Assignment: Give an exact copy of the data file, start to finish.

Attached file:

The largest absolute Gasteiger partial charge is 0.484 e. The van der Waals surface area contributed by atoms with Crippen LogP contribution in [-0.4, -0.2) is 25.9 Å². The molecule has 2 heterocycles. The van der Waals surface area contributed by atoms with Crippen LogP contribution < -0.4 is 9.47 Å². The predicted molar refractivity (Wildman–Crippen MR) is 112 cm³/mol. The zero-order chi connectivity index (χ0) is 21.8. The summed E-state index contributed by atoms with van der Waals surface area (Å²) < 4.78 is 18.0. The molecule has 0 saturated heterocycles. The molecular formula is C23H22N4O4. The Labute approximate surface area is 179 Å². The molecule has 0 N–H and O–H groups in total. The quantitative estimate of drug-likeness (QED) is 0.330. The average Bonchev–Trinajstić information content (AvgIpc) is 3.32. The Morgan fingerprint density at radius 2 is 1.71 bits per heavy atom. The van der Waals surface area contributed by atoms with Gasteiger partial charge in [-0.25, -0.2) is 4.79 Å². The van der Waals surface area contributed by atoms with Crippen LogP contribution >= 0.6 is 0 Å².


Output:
The largest absolute Gasteiger partial charge is 0.484 e. The van der Waals surface area contributed by atoms with Crippen LogP contribution in [-0.4, -0.2) is 25.9 Å². The molecule has 2 heterocycles. The van der Waals surface area contributed by atoms with Crippen LogP contribution < -0.4 is 9.47 Å². The predicted molar refractivity (Wildman–Crippen MR) is 112 cm³/mol. The zero-order chi connectivity index (χ0) is 21.8. The summed E-state index contributed by atoms with van der Waals surface area (Å²) < 4.78 is 18.0. The molecule has 0 saturated heterocycles. The molecular formula is C23H22N4O4. The Labute approximate surface area is 179 Å². The molecule has 0 N–H and O–H groups in total. The quantitative estimate of drug-likeness (QED) is 0.330. The average Bonchev–Trinajstić information content (AvgIpc) is 3.32. The Morgan fingerprint density at radius 2 is 1.71 bits per heavy atom. The van der Waals surface area contributed by atoms with Gasteiger partial charge in [-0.25, -0.2) is 4.79 Å². The van der Waals surface area contributed by atoms with Crippen LogP contribution >= 0.6 is 0 Å².